The forgotten first lives of India’s fauna

Prof. Biju said the Rohanixalus is the 20th recognised genus of the family Rhacophoridae that comprises 422 known Old World tree frog species found in Asia and Africa. He said there are eight frog species in this genus Rohanixalus, which are known to inhabit forested as well as human-dominated landscapes right from the northeast, the Andaman islands, Myanmar, Thailand, Malaysia, Indonesia, Vietnam, Laos, and Cambodia, up to southern China.

“Our discovery of a treefrog member from Andaman Islands is unexpected and again highlights the importance of dedicated faunal surveys and explorations for proper documentation of biodiversity in a mega diverse country like India. This finding also uncovers an interesting new distribution pattern of tree frogs that provides evidence for faunal exchange between Andamans and the Indo-Burma region,” Prof. Biju said.

‘New genus of tree frog discovered, found in Andamans and Northeast India’, The Hindu, November 12, 2020

When researchers make ‘discoveries’ like this – and they make many every year because India encompasses some of the world’s major “biodiversity hotspots” – I always think about whether people living in the same general area as these creatures might already know of their existence, and have different names and identities for them separate from what the scientific literature will now call it. And if this knowledge does exist – if someone already knew about it – and if they have a knowledge-organising system of their own (that is not science) – which could be easily true if they are members of the many tribes of India (the Adivasi) – then the scientific rediscovery of these species somehow creates a moment in history where the latter knowledge, more traditional and almost certainly far older and therefore more knowing, becomes a bit more forgotten by virtue of being treated as if it didn’t exist. The creatures have now been ‘discovered’ by the methods of science and therefore they have been found for the first time (and not ‘rediscovered’). These frogs for example are now temporary subjects of our celebration of the wonder that is science, even as the human knowledge of their existence that ‘lived’ earlier, in the form of tribal words, sounds, smells, experiences and memories, is not part of the conversation whatsoever in this moment – like the frogs have been snatched out of the context in which they have lived all this time, into a different world, a new world that gives them new names and new purposes. The ‘old world’, the first world, continues its quiet subterranean existence, like an entire universe that’s been kept out of sight, or in our collective blindspot, offering up the resources we need for our second world – land, wood, medicines, frogs, lizards, snakes, birds, vacations, wonder – while battling ecological despair and the end of the first.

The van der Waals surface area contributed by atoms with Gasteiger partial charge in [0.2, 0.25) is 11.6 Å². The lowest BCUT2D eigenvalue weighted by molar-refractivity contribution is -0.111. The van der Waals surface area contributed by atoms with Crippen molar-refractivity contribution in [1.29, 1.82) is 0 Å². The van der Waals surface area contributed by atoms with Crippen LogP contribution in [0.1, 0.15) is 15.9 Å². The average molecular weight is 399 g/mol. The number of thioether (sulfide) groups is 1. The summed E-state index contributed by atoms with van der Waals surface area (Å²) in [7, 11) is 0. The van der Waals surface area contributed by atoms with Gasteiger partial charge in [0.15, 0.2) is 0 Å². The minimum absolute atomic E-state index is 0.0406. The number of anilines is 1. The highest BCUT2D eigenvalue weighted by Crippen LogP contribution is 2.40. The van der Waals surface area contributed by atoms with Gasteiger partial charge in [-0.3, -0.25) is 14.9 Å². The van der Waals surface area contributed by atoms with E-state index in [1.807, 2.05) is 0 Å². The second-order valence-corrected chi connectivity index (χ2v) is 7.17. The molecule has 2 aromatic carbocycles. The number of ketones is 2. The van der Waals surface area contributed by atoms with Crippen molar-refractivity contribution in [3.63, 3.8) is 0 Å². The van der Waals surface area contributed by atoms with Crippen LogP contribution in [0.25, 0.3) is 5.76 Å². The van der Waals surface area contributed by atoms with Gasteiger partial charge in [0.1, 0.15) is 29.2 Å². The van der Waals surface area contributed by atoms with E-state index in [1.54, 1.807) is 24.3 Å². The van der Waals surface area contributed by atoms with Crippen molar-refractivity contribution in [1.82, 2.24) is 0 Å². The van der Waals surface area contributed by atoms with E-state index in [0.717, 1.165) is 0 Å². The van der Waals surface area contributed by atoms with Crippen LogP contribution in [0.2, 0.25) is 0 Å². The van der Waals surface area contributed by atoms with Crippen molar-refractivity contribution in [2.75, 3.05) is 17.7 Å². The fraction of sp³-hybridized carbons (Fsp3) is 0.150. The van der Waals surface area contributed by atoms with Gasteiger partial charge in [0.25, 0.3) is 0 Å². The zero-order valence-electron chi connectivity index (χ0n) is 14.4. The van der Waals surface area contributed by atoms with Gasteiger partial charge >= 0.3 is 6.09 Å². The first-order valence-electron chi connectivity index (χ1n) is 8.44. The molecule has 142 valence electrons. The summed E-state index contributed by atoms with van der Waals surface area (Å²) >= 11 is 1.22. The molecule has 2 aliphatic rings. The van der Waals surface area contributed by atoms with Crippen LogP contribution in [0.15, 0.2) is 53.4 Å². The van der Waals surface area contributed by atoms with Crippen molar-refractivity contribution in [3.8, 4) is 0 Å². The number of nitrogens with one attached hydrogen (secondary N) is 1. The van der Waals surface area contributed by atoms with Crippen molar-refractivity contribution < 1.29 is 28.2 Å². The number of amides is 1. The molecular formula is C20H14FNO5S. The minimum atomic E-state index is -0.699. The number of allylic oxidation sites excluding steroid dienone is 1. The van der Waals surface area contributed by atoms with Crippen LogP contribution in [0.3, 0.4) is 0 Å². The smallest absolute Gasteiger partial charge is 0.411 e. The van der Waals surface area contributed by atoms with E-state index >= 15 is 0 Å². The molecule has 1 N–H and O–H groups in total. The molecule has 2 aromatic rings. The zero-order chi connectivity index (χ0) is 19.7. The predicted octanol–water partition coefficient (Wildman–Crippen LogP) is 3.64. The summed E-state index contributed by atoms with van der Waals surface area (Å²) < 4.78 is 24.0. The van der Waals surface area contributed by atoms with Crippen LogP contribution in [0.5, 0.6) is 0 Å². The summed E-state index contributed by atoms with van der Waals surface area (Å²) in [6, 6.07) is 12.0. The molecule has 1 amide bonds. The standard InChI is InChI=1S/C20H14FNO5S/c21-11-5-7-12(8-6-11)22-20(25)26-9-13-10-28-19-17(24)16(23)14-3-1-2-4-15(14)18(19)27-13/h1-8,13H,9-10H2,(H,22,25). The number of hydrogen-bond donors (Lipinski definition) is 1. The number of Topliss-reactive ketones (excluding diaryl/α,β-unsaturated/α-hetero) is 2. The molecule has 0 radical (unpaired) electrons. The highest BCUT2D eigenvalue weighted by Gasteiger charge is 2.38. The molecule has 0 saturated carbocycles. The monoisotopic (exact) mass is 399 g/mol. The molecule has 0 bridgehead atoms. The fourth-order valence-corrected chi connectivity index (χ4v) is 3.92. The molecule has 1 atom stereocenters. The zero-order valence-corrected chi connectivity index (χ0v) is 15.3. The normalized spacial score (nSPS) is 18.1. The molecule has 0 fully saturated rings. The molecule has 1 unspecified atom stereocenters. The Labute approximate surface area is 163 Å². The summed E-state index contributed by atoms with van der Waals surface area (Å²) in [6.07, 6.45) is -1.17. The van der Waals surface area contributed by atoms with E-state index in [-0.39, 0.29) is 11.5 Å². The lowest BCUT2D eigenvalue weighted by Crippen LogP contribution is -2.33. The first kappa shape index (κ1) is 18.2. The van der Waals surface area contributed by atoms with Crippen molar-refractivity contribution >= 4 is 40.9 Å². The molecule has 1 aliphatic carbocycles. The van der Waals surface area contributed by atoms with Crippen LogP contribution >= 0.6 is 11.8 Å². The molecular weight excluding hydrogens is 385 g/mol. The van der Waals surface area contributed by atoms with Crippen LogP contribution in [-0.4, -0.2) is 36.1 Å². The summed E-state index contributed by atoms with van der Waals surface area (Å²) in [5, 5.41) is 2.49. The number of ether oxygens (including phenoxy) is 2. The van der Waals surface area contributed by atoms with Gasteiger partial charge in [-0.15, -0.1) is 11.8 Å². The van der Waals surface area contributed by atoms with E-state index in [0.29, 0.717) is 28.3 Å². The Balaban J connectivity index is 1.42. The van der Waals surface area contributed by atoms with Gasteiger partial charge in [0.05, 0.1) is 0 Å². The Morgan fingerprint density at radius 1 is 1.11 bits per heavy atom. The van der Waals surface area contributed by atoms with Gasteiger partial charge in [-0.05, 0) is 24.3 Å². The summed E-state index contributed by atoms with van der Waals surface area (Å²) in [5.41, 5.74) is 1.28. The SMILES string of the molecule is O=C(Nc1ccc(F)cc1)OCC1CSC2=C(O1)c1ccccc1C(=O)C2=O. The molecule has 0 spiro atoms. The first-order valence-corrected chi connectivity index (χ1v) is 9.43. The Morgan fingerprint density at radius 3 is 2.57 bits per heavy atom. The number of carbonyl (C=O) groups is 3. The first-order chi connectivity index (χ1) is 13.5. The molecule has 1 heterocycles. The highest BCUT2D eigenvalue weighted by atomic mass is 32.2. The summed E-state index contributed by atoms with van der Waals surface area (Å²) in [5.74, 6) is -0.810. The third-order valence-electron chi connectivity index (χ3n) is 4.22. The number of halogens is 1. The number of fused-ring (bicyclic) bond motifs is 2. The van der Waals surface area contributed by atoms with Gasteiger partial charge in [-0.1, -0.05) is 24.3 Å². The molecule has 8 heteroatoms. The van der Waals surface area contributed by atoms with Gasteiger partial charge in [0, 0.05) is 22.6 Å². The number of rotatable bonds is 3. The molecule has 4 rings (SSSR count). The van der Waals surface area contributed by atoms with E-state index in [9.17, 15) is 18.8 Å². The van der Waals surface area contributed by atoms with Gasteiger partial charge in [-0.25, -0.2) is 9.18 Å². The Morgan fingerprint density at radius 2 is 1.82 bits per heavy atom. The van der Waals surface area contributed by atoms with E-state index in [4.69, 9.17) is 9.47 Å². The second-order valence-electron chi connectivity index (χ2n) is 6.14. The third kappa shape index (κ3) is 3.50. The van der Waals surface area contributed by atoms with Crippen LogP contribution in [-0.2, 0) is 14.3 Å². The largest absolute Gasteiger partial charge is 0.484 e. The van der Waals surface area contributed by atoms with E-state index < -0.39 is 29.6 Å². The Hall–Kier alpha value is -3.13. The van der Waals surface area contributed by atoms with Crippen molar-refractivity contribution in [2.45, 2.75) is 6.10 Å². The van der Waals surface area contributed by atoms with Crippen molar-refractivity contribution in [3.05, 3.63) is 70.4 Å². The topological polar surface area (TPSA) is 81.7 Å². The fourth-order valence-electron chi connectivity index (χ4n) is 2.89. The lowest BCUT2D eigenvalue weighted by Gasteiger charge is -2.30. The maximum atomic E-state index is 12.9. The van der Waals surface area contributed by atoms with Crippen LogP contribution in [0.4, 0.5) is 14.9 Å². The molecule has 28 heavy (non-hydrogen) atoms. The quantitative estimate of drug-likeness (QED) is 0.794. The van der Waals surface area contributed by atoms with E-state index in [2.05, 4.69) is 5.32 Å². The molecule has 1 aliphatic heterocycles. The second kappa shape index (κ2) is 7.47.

Featured image: Juvenile purple frogs somewhere in the Western Ghats, 2017. Credit: Nihaljabinedk/Wikimedia Commons, CC BY-SA 4.0.